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Balancing security with trade

National security was deservingly one of the common items in the election manifesto across party lines in the recent elections. Given the current global financial crisis, the steps which the government will take towards economic security are generating heightened interest.

As India continues to offer optimism for foreign investments, the business community has high expectations from a stable Congress-led government at the Centre. The Industry is hopeful that, now sans the Left, Prime Minister Manmohan Singh will continue his economic reforms, especially as they relate to foreign direct investment (FDI).

Clarifications on the Press Notes relating to guidelines for calculation of total foreign investments in an Indian company are eagerly awaited. But, it is the recent media reports about the proposed National Security Exception Act which is generating concern amongst foreign investors.

It is difficult to comment with certainty on the proposed legislation since its actual text is not available for review. However, it would not be entirely unfair for the government to reserve the right to screen all foreign investments, especially when such review is in the larger interest of national security. The real issue is the process such review will follow.

Based on previous understanding, the proposed National Security Exception Act would most likely be modelled on the Exon-Florio Act, a US legislation first introduced in 1998. At the time of its enactment, it was argued that foreign investments in the United States, which may affect or threaten to impair national security must be reviewed.

Accordingly, the US President must have the ability to block investments if they were perceived to pose a threat to national security. The President delegates the investigation functions and his powers under the statute to the Committee of Foreign Investment in the United States (CFIUS) which is chaired by the treasury secretary, but also has members from the department of defense, homeland security, commerce and the council of economic advisors to name a few.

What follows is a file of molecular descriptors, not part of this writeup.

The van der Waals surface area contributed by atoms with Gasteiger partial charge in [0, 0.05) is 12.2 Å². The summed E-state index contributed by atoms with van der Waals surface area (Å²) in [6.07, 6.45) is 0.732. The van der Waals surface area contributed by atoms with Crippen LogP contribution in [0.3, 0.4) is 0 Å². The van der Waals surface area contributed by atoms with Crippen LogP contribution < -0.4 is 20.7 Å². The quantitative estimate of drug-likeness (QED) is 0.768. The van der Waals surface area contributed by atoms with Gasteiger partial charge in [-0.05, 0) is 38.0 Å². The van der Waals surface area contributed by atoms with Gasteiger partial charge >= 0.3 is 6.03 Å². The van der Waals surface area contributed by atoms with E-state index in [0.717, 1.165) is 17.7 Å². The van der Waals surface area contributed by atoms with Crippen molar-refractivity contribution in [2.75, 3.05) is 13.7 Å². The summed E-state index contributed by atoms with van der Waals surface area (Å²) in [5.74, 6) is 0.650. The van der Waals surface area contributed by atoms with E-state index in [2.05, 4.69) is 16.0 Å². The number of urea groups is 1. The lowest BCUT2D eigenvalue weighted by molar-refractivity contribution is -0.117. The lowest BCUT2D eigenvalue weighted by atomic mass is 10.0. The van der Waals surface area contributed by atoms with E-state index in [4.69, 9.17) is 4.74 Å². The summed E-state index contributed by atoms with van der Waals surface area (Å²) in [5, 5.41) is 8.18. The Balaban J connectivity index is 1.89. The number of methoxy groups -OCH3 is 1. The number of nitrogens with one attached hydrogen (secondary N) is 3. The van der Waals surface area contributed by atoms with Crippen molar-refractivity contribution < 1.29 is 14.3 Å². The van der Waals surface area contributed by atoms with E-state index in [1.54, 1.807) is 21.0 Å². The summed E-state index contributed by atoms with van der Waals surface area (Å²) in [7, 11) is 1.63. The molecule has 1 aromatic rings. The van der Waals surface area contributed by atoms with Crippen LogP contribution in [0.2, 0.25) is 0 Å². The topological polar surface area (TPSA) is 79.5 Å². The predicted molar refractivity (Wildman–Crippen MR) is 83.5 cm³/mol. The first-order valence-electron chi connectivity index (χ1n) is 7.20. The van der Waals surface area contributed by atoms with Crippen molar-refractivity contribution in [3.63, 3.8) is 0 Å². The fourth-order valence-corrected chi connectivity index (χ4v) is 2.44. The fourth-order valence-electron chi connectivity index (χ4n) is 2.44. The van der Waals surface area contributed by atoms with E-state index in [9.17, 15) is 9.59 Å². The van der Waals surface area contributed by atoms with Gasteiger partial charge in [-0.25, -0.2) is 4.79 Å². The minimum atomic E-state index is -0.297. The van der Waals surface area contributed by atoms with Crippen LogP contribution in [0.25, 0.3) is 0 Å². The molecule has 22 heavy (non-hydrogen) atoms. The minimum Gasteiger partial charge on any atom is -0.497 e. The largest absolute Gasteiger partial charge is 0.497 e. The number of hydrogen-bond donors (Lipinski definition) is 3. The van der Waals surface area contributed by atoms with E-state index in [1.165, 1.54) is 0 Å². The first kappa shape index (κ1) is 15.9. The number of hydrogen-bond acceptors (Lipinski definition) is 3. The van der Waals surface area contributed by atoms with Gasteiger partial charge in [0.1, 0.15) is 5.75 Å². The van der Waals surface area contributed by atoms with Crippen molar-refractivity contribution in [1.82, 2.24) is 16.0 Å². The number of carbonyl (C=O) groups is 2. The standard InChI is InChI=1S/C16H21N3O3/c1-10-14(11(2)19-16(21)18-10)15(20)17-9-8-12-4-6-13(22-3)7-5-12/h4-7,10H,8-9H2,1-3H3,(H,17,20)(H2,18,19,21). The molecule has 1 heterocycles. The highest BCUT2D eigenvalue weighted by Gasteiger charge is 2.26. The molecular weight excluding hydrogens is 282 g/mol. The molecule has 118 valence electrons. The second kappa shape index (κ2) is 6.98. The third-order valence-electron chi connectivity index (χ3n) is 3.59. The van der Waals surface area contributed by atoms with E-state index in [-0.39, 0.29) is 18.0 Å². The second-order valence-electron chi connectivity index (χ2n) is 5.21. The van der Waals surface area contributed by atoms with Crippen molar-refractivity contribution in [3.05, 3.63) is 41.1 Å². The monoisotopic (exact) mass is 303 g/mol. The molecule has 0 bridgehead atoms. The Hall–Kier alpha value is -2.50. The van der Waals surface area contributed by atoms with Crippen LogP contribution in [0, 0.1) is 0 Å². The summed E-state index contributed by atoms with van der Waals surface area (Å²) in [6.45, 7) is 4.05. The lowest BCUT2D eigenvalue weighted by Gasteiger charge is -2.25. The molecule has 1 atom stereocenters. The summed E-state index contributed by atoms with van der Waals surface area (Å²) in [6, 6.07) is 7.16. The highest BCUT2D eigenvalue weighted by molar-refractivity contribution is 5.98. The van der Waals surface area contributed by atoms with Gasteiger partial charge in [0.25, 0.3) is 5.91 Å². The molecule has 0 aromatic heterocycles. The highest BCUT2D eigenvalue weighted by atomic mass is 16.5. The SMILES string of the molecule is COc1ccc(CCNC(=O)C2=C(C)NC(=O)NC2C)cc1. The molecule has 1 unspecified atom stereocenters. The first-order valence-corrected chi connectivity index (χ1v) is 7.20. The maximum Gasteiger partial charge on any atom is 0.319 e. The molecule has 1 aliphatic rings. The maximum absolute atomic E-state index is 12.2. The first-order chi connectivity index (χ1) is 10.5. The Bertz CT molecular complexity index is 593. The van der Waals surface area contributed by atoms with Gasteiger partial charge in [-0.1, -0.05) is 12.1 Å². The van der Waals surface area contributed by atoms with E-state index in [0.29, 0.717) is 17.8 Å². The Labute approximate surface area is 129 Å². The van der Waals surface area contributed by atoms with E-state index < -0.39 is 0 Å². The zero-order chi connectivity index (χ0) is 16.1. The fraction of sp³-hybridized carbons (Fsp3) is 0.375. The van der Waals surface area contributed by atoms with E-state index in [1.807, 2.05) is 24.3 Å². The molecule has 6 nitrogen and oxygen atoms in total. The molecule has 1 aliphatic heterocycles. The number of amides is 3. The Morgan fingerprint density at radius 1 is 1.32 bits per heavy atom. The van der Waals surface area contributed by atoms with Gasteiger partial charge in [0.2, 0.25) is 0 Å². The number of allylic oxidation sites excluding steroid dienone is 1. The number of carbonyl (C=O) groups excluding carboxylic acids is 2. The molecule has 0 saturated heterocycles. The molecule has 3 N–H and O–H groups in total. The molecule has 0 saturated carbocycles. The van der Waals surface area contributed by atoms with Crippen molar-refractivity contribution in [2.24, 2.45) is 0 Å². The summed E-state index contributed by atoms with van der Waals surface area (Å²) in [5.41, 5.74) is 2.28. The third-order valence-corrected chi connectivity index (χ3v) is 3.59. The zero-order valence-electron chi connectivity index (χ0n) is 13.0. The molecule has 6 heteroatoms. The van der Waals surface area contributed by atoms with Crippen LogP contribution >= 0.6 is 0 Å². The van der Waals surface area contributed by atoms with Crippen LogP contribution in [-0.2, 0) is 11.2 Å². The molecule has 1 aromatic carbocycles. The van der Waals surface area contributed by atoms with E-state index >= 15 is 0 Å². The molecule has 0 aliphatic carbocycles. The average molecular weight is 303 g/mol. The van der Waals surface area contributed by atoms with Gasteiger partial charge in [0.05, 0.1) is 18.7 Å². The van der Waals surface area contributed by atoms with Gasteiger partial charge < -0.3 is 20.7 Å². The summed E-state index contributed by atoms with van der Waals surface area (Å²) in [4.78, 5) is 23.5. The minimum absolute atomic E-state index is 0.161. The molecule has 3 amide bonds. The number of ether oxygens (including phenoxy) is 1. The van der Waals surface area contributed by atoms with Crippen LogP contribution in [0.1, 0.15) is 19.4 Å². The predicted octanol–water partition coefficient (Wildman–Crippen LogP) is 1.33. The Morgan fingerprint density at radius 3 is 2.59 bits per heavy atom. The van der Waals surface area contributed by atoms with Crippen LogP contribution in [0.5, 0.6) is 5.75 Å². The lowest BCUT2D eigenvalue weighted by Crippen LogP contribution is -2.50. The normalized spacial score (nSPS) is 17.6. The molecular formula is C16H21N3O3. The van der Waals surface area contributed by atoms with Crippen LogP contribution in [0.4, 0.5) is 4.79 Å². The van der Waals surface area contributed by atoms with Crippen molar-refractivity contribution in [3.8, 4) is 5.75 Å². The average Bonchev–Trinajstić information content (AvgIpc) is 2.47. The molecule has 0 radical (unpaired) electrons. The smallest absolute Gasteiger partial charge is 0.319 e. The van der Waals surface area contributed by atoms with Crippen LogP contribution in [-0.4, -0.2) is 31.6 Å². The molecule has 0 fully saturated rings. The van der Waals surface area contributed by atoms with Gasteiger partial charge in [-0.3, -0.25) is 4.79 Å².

In India, it is contemplated that the applicability of the proposed Act may be restricted to sensitive sectors like telecommunication, defence, aviation and ports, where caps on foreign investment already exist. In fact, even under current regulations, a security check may be undertaken. Hence, one expects that the proposed Act will only seek to provide a more systematic mechanism by which the foreign investments will be vetted for security concerns.

More importantly, one hopes that the proposed Act provides a comprehensive definition of “security concerns”. Any proposed definition must be capable of being amended/modified, to address changing circumstances, but must not be something which can be exploited on an ad-hoc basis or falls prey to unwanted bureaucracy and arbitrariness.

Interestingly, the US government exercised its powers under the Exon-Florio Act to restrict the Dubai Ports World from acquiring the contracts of six major US ports from a British corporation which it had acquired. Coincidentally, one of the projects so far rejected by the Indian government, on grounds of national security (even before enactment of the proposed Act) also related to investment in ground handling at Indian ports.

Recently, the proposal of Chinese telecom equipment manufacturing company Huawei’s to bid for BSNL’s contract met strong resistance from Indian authorities, similar to the opposition faced by the Chinese National Offshore Oil Company Limited’s proposed bid for Union Oil Company of California.

One should really look for similarities with the US in the review process and the time period within which decisions on whether to allow or prohibit foreign investments is taken in India. It will be helpful if a single nodal agency, perhaps under the aegis of a fiscal department, similar to the CFIUS, is given the review and investigation authority.

This will ensure that transactions do not get lost in the administrative issues linked with the current inter-ministerial consultations. One would also expect that ministries will work closely with other industry regulators, Sebi and the Reserve Bank.

Decision-making must be fool proof so that denials cannot easily be questioned and the process must also be efficient so as to ensure that the final determination on transactions reviewed for security concerns are decided within a reasonable time frame of 30-45 days. The goal should be to preserve national security and not create an obstacle course for foreign investments.

In the final analysis, any proposed legislation should aim to create a process which generates credibility. While complete transparency may justifiably not be possible, (like under the Right to Information Act), it is important to ensure a system of checks and balances so that competitors, under the garb of national security, cannot exploit laws to achieve individual commercial objectives. One hopes that the government, now more than ever, will follow the balanced, middle path approach which, from its own acknowledgement, is the hallmark of the policies of the Congress party.

First Published in the Economic Times June 09, 2009



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